‘The Watchmen’ transcends everyday comics

Derby Roan, Managing Editor

Looking for a book with substance? Your first stop probably isn’t the local comic book shop. But, maybe it should be. Alan Moore, author of classics such as ‘The League of Extraordinary Gentlemen’ and ‘V for Vendetta’ made a career out of writing dark, contextual comics packed with social commentary. ‘The Watchmen’ was no different.
‘The Watchmen’ picks up in an alternate version of America in 1985, where superheroes were common, the U.S. won Vietnam and Watergate was never uncovered. It follows the stories of a group of retired superheroes pulled out of retirement to investigate the death of a fallen comrade.
Before diving into ‘The Watchmen,’ it’s important to consider its context. The comic is over 30 years old, making it less accessible than your everyday Spiderman or Batman comic is today. It was also written in the Cold War era, and because Alan Moore is who he is, you can expect layers of subtext and political commentary. It’s also important to understand that the plot isn’t necessarily fun to follow. The exposition and rising action are tedious, but they build to climax that’s worth your while. This also isn’t a happy story, which can be attributed to the time period in which it was written. You’ll find plenty of doom and gloom, and nothing but cynicism and irony to lighten the mood.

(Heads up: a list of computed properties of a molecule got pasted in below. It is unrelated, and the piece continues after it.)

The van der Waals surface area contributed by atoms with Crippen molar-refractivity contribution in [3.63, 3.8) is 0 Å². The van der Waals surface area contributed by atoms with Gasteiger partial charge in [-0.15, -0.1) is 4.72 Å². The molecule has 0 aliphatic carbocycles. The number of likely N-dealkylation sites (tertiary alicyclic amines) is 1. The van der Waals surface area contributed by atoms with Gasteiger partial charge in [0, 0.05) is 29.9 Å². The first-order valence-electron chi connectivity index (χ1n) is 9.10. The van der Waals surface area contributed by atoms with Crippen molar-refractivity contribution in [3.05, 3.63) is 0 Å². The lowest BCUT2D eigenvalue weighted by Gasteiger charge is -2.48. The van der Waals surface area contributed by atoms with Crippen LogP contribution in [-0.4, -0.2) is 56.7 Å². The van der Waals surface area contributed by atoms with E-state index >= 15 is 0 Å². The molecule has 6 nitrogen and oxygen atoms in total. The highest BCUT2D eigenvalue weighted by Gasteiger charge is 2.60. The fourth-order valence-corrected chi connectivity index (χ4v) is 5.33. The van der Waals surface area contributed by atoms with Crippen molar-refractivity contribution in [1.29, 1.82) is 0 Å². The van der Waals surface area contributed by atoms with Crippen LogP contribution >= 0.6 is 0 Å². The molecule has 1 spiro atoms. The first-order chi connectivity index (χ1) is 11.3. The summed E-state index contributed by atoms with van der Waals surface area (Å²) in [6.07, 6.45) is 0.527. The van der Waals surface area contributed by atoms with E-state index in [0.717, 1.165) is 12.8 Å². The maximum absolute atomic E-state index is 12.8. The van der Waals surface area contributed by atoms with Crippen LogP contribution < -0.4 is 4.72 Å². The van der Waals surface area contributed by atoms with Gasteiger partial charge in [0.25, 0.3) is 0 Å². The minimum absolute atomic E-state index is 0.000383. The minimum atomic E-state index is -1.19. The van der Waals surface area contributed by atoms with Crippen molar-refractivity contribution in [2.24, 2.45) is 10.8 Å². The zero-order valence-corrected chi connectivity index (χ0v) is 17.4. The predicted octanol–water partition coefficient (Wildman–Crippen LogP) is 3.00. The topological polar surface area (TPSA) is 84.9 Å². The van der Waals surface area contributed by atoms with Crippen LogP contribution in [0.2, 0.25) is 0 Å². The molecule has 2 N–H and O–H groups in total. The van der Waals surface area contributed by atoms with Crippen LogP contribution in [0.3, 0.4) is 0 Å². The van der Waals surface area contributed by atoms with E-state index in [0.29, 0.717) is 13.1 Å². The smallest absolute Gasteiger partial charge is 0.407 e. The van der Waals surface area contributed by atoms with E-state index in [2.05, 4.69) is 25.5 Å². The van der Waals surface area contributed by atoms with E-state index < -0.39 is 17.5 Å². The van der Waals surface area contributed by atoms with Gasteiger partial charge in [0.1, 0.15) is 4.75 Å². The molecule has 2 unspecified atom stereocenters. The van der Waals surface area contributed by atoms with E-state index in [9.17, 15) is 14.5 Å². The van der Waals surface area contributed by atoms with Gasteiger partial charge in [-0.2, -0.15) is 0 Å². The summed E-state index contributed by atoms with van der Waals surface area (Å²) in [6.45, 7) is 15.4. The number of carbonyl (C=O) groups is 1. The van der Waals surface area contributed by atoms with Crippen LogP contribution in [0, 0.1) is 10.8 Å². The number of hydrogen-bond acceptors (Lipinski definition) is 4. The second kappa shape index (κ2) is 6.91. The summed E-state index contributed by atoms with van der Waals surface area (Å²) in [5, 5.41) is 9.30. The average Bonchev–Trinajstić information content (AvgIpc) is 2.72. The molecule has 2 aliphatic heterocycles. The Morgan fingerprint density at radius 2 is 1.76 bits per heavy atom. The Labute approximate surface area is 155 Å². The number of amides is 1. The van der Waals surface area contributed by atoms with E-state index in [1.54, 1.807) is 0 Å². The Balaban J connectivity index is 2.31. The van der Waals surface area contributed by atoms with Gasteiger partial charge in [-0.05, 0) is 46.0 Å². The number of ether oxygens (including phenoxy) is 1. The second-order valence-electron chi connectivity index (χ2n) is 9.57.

Once you’re immersed in the novel’s world, though, it’s hard to put down. Moore uses stark, harsh realism, which was so different from comics at the time. It changed the way comics are viewed today. Rather than fun, slapstick adventure stories, comics took a turn for the realistic.
Personally, I was never able to enjoy comics, but Moore’s writing is beyond anything found in the average comic. Illustrator Dave Gibbons adds to its dark tone, including plenty of gore and action. The illustrations are perfectly meshed with the written dialogue, so that neither part overpowers the other. The books truly has an atmosphere to becomes immersed in. Colorist John Higgins brings in plenty of bright tones one would expect from a superhero comic, without shying away from shadows and blood.
‘The Watchmen’ is a comic for anyone with the patience to get lost in an alternate universe and the cynicism to appreciate a world in shambles. It isn’t the comic for everyone, but it is the comic for me.
In 2009, a movie by the same title was released. ‘The Watchmen’ the movie follows the book almost word-for-word (purists rejoice).

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